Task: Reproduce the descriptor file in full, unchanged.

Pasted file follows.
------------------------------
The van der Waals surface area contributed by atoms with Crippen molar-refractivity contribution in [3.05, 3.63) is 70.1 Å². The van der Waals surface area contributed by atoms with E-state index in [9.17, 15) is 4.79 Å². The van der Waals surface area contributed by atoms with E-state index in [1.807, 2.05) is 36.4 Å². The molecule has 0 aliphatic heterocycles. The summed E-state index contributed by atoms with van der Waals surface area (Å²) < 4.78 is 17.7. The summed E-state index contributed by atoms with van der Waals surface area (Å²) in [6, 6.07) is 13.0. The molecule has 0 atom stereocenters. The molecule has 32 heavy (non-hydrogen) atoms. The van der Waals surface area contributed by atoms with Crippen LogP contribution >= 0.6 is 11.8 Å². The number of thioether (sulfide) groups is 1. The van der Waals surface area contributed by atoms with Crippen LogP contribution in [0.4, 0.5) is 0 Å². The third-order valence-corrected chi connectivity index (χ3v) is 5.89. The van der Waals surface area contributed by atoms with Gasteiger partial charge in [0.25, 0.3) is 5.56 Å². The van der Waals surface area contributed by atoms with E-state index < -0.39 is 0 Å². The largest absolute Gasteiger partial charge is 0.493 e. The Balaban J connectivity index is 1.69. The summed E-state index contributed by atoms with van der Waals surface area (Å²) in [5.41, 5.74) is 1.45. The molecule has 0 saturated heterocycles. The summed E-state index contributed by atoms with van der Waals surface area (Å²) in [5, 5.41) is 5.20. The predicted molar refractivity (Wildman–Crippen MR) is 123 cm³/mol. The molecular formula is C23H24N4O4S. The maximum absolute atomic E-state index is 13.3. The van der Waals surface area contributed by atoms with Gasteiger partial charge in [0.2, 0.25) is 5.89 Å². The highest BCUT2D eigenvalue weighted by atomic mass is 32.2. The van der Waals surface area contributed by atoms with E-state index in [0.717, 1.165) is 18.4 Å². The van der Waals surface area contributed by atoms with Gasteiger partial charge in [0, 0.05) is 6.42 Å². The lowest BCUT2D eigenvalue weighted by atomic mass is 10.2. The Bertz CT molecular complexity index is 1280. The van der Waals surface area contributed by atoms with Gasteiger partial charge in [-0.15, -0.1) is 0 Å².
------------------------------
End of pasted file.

The van der Waals surface area contributed by atoms with Crippen molar-refractivity contribution in [3.05, 3.63) is 70.1 Å². The van der Waals surface area contributed by atoms with E-state index in [9.17, 15) is 4.79 Å². The van der Waals surface area contributed by atoms with E-state index in [1.807, 2.05) is 36.4 Å². The molecule has 0 aliphatic heterocycles. The summed E-state index contributed by atoms with van der Waals surface area (Å²) < 4.78 is 17.7. The summed E-state index contributed by atoms with van der Waals surface area (Å²) in [6, 6.07) is 13.0. The molecule has 0 atom stereocenters. The molecule has 32 heavy (non-hydrogen) atoms. The van der Waals surface area contributed by atoms with Crippen LogP contribution >= 0.6 is 11.8 Å². The number of thioether (sulfide) groups is 1. The van der Waals surface area contributed by atoms with Crippen LogP contribution in [0.4, 0.5) is 0 Å². The third-order valence-corrected chi connectivity index (χ3v) is 5.89. The van der Waals surface area contributed by atoms with Gasteiger partial charge in [0.25, 0.3) is 5.56 Å². The van der Waals surface area contributed by atoms with E-state index < -0.39 is 0 Å². The largest absolute Gasteiger partial charge is 0.493 e. The Balaban J connectivity index is 1.69. The summed E-state index contributed by atoms with van der Waals surface area (Å²) in [5.41, 5.74) is 1.45. The molecule has 0 saturated heterocycles. The summed E-state index contributed by atoms with van der Waals surface area (Å²) in [5, 5.41) is 5.20. The predicted molar refractivity (Wildman–Crippen MR) is 123 cm³/mol. The molecular formula is C23H24N4O4S. The maximum absolute atomic E-state index is 13.3. The van der Waals surface area contributed by atoms with Gasteiger partial charge in [0.2, 0.25) is 5.89 Å². The highest BCUT2D eigenvalue weighted by atomic mass is 32.2. The van der Waals surface area contributed by atoms with E-state index in [0.717, 1.165) is 18.4 Å². The van der Waals surface area contributed by atoms with Gasteiger partial charge in [0, 0.05) is 6.42 Å². The lowest BCUT2D eigenvalue weighted by atomic mass is 10.2. The Bertz CT molecular complexity index is 1280. The van der Waals surface area contributed by atoms with Gasteiger partial charge in [-0.15, -0.1) is 0 Å².